Han’s mother, Kang Changxia, takes her to school by bike every morning, then rushes to her cleaning job. Han Qi, Han’s father, is a chef, and they both work as much as they can to be able to afford the cost of their daughter’s medication.
She was diagnosed with the disease when she was 3. Patients with Gaucher disease lack an enzyme needed to break down a certain fatty chemical in the blood, causing build-up of fatty substances in organs, particularly the spleen and liver. This causes them to enlarge, and affects their function. Other complications include blood problems and bone issues. Han Shuo has anemia, and she has a lot of pain in her legs, making it difficult to walk, so she uses walking sticks.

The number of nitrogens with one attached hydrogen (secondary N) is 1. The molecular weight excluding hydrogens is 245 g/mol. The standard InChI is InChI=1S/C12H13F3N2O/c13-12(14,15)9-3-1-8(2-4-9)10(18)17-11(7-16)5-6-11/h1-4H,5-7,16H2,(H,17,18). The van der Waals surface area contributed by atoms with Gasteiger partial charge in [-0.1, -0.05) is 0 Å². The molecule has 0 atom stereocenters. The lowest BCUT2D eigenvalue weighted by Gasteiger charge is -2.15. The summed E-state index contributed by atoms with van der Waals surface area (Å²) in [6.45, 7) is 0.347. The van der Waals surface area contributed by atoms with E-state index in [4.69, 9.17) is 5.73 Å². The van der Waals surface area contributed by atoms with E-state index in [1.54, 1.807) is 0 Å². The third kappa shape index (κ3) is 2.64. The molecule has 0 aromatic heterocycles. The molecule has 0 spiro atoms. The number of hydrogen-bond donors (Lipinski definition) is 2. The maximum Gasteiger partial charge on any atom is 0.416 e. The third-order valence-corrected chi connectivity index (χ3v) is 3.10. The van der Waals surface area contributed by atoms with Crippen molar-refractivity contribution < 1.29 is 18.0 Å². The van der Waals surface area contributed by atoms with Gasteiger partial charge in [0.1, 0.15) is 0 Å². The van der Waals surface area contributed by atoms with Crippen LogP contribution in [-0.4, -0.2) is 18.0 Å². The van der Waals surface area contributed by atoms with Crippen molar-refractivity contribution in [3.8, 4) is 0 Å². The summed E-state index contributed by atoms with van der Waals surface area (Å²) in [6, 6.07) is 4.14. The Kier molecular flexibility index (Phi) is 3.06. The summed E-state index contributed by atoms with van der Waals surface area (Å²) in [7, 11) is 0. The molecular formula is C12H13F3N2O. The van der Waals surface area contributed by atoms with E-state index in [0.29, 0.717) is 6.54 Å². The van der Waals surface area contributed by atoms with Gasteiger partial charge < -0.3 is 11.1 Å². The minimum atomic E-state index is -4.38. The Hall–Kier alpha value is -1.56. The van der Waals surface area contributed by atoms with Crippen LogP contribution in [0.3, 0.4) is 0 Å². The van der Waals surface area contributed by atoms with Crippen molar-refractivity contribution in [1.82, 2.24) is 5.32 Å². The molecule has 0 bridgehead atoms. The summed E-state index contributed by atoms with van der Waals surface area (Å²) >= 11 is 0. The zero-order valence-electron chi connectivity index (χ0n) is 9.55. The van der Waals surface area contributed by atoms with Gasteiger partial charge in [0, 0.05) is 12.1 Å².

After class end – she is only excused sports – her friends help her get home, as her parents are still at work.
“One injection of Imiglucerase to treat Gaucher disease costs more than 23,000 yuan ($3,434). We have to pay 6,900 yuan,” Han Qi told the Global Times.
In June 2017, Tianjin established an insurance system that included rare diseases, and now the family can claim back 70 percent of Han Shuo’s medical costs. But when she was first diagnosed, the high cost of the medication meant it was out of reach for the family. Eventually, her spleen ballooned to three kilograms, and when she was 9, it was removed.
Even so, since the family’s monthly income is just 8,000 yuan a month, Han Shuo only receives one injection of the life-saving drug. She needs at least five injections every month, according to her height and weight. The underdose aggravates her illness, and the week before, she could not attend school, because her legs hurt so much.